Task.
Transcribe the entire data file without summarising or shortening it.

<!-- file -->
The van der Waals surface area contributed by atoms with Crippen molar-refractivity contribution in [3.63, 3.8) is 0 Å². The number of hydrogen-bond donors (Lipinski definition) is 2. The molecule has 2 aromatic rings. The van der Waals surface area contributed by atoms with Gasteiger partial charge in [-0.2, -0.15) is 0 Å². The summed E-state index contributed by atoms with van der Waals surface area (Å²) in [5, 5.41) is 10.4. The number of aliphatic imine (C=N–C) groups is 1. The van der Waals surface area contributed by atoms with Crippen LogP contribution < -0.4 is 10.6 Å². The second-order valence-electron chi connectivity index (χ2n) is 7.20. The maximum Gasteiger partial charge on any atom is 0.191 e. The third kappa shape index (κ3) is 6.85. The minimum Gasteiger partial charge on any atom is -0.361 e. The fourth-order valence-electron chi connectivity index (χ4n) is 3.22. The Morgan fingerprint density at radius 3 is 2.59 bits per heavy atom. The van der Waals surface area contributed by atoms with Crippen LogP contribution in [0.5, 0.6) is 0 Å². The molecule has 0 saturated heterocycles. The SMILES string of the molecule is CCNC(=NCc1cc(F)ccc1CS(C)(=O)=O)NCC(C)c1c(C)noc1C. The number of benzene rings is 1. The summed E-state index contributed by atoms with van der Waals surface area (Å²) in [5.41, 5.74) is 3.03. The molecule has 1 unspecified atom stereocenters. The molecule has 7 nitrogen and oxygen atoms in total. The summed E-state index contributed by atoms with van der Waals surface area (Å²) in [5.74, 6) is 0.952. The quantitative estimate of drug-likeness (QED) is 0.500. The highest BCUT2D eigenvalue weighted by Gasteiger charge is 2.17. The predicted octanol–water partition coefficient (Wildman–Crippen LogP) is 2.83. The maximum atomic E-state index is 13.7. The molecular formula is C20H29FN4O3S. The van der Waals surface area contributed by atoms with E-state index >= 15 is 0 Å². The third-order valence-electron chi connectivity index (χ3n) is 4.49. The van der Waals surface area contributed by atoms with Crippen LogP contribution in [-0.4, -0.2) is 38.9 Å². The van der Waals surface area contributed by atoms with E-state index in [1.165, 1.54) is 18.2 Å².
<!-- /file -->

The van der Waals surface area contributed by atoms with Crippen molar-refractivity contribution in [3.63, 3.8) is 0 Å². The number of hydrogen-bond donors (Lipinski definition) is 2. The molecule has 2 aromatic rings. The van der Waals surface area contributed by atoms with Gasteiger partial charge in [-0.2, -0.15) is 0 Å². The summed E-state index contributed by atoms with van der Waals surface area (Å²) in [5, 5.41) is 10.4. The number of aliphatic imine (C=N–C) groups is 1. The van der Waals surface area contributed by atoms with Crippen LogP contribution < -0.4 is 10.6 Å². The second-order valence-electron chi connectivity index (χ2n) is 7.20. The maximum Gasteiger partial charge on any atom is 0.191 e. The third kappa shape index (κ3) is 6.85. The minimum Gasteiger partial charge on any atom is -0.361 e. The fourth-order valence-electron chi connectivity index (χ4n) is 3.22. The Morgan fingerprint density at radius 3 is 2.59 bits per heavy atom. The van der Waals surface area contributed by atoms with Crippen LogP contribution in [0.5, 0.6) is 0 Å². The molecule has 0 saturated heterocycles. The SMILES string of the molecule is CCNC(=NCc1cc(F)ccc1CS(C)(=O)=O)NCC(C)c1c(C)noc1C. The number of benzene rings is 1. The summed E-state index contributed by atoms with van der Waals surface area (Å²) in [5.41, 5.74) is 3.03. The molecule has 1 unspecified atom stereocenters. The molecule has 7 nitrogen and oxygen atoms in total. The summed E-state index contributed by atoms with van der Waals surface area (Å²) in [5.74, 6) is 0.952. The quantitative estimate of drug-likeness (QED) is 0.500. The highest BCUT2D eigenvalue weighted by Gasteiger charge is 2.17. The predicted octanol–water partition coefficient (Wildman–Crippen LogP) is 2.83. The maximum atomic E-state index is 13.7. The molecular formula is C20H29FN4O3S. The van der Waals surface area contributed by atoms with E-state index >= 15 is 0 Å². The third-order valence-electron chi connectivity index (χ3n) is 4.49. The van der Waals surface area contributed by atoms with Crippen LogP contribution in [-0.4, -0.2) is 38.9 Å². The van der Waals surface area contributed by atoms with E-state index in [1.165, 1.54) is 18.2 Å².